The birds come and go here just as Fox Sparrow does in his homecomings and disappearances back on the West coast. Just as truth and beauty migrate out onto another unreachable continent when trying to reason with them. Why can’t you stay here to remind me, I ask through my binoculars. Just once. Their wondrous plumage and secretive calls draw us out from the smallness of our shelters, out into the rainy forests and sometimes in communion with each other, the alive and lonely. This year all the rarest of ones flickered across my field, even a tiny, crystal-blue Cerulean Warbler that spends most of his time too high for anybody to see. A Hooded Warbler touched down too, in a darkly flooded forest where he normally does not, just for two days. Then they leave and we are alone again. Maybe that’s why I told a beautiful woman birder that I saw the rarest bird, when in fact I hadn’t seen it at all. Something about the mix of her beauty and shyness, and something about me being mistaken and humbled. But maybe that bird is still there in our minds, more glorious and hopeful than if we had even seen it.
(Martyrdom of Saint Cecilia of Music. Sculpture by Stefano Maderno, 1599.)
What if this wave of unrelenting and invisible death was actually a grace. Except of course for the poor and vulnerable who always die for our sins. All while I suffocate in the safety around me in the anxiety that it’s never enough. Like when I impatiently told her she just needed exercise when in fact she was just about to die, swollen with failed organs, failed also by my insulated stupidity born of fear.
One time out in the twilight of a chaparral migration, stranger birds gathered in a circle. And even more strangely invited me. They had gathered in order to die. But being birds, they had to first learn how to die through song.
I listened. And of course cried too, as one does even at a stranger’s funeral. One sang of her young daughter who died suddenly. And when the mother’s song entered the abyss of dark and permanent grief, her daughter would come sing to her, to the point where I could almost hear it too. I still don’t want to know if it was an apparition of the psyche or from the other side, because it’s the same place where my own grandmother speaks to me.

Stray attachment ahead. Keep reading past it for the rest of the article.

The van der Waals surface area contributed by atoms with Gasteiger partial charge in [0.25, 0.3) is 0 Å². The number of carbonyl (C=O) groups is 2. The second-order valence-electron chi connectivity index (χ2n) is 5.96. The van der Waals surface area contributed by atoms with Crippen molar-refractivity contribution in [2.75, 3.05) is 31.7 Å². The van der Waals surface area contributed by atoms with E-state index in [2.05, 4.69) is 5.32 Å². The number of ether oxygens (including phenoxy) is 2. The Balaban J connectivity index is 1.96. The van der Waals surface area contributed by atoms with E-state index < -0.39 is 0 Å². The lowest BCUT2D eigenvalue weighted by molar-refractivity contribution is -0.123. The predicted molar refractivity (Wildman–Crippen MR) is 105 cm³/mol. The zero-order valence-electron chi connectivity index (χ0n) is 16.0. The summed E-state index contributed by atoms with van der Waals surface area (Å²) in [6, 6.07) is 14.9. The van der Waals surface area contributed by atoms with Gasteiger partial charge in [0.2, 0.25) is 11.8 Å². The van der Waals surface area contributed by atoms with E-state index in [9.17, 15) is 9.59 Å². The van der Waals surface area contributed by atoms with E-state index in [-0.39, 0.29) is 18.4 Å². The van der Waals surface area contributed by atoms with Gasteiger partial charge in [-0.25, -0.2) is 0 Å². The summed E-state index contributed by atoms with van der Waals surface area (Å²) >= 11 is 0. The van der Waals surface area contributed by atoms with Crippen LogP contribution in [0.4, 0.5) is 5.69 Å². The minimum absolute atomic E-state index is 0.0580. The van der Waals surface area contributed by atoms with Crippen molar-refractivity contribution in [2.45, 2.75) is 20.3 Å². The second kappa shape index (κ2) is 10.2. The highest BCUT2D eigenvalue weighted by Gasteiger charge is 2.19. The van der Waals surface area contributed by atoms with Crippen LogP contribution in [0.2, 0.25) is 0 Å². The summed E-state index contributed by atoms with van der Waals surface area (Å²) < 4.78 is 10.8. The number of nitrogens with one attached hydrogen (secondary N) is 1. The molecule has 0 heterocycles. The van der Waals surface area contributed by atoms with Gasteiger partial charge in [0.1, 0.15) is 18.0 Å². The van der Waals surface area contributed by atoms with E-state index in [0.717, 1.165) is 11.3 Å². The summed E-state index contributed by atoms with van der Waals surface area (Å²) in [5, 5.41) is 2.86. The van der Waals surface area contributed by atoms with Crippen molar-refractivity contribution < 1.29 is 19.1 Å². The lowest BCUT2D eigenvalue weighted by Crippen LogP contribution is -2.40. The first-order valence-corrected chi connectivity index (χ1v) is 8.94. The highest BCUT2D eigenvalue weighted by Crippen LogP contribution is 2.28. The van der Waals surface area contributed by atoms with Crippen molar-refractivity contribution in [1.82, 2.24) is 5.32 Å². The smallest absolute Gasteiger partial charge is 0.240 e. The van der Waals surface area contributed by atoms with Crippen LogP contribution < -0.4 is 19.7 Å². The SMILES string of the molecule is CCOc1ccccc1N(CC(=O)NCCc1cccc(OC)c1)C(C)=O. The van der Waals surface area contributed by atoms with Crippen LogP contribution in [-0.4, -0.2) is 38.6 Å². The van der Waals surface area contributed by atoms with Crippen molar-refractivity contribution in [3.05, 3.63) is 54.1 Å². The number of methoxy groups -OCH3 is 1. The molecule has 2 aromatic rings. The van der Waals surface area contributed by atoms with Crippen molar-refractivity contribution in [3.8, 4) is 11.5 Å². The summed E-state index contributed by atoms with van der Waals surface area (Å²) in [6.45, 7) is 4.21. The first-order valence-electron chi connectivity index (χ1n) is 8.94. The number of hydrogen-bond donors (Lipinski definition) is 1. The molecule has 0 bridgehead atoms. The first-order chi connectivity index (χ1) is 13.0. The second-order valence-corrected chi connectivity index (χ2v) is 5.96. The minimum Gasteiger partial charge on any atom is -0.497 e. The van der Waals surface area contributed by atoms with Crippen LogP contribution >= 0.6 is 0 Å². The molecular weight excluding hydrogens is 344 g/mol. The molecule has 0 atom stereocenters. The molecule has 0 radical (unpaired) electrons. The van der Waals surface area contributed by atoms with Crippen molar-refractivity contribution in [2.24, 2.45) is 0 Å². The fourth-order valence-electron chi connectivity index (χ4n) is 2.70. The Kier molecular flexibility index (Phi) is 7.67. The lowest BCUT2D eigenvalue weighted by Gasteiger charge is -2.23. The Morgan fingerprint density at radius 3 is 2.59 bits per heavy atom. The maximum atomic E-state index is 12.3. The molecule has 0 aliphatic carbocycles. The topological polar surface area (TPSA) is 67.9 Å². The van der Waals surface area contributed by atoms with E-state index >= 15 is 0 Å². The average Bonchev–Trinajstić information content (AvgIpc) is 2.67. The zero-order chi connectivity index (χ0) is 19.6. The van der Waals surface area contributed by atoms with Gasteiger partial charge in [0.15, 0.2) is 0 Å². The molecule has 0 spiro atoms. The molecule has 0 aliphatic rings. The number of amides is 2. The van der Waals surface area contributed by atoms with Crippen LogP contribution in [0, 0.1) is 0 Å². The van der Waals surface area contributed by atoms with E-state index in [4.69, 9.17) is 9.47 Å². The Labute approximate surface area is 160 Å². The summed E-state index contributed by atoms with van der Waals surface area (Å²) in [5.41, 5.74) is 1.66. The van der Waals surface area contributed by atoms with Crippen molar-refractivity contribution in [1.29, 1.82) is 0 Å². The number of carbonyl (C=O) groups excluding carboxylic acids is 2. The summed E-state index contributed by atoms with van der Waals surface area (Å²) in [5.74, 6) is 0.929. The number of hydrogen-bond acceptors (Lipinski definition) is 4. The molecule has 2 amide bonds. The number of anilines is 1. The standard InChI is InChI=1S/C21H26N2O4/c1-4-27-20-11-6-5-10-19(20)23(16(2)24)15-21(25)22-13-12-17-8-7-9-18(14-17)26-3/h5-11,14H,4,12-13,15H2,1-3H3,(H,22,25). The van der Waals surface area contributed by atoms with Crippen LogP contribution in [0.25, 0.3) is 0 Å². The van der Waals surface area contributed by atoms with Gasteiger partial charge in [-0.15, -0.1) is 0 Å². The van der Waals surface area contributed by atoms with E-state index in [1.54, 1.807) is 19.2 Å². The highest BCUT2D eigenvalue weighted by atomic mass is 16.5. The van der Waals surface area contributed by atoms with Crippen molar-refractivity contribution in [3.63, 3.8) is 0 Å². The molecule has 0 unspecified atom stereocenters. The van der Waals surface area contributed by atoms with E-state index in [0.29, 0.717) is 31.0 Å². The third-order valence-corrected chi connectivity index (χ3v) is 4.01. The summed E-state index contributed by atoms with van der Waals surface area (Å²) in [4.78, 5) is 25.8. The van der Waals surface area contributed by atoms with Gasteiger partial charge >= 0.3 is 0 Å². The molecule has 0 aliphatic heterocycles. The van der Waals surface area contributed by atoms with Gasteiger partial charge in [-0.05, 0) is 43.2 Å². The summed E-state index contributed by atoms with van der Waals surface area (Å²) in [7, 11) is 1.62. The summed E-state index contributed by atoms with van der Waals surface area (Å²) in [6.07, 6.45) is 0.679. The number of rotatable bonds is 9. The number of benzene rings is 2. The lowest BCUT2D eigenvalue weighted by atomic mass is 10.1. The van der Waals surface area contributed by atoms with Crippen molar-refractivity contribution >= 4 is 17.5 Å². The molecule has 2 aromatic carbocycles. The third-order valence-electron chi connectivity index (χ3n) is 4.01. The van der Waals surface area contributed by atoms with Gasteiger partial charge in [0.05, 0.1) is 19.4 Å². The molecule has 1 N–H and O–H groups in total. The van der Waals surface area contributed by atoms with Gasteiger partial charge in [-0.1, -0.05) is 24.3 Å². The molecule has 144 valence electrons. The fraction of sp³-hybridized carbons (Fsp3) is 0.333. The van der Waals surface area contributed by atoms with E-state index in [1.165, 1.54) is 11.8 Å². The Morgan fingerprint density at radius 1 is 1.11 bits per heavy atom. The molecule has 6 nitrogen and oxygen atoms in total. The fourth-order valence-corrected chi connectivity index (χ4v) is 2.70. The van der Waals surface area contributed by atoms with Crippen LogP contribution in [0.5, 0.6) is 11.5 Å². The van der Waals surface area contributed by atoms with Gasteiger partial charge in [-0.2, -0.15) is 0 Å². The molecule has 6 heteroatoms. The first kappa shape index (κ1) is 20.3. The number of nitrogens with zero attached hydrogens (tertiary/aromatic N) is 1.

This mother had brought with her the chaplain she had met in the hospital. Yes, there is always a bird there, even if we don’t believe, and here she was in the body of a middle-aged, white woman wearing a collar. The chaplain sang to me too, as I worried about my own son treading a difficult path through life. As she warbled, we all sat crying for ourselves and for that mother. Her song was about just being there at the right time, reminding us that our bodies know how to die when it is time.
But the timing of the young daughter’s song, as well as this chaplain, was uncanny. Like the little 9th century bell in Rocamadour that rings when there is an incontestable miracle. Not all pilgrims who have climbed on their bloody, tired knees to that church will hear it. But I can hear that birdsong from that circle of death, even if they are on the other side of the earth now.
Through all the hatred to be had of insufferable humanity, its never-ending range of evils, these migratory birds continue to love me well through certain people, strangers even. Just through their words. Through the poetic words they send me, calls to the heart that rain down on me in dark, muddy forests. In poetic words, there lies the impossibility of their birdsong — as impossible as it is to hold truth and beauty too — that living is through learning how to die. One word at a time, one song, risking itself into unreachable silence.
“The greater miracle of language lies not in the fact that the Word becomes flesh and emerges in external being, but that that which emerges and externalizes itself in utterance is always already a word.” Gadamer, Truth and Method.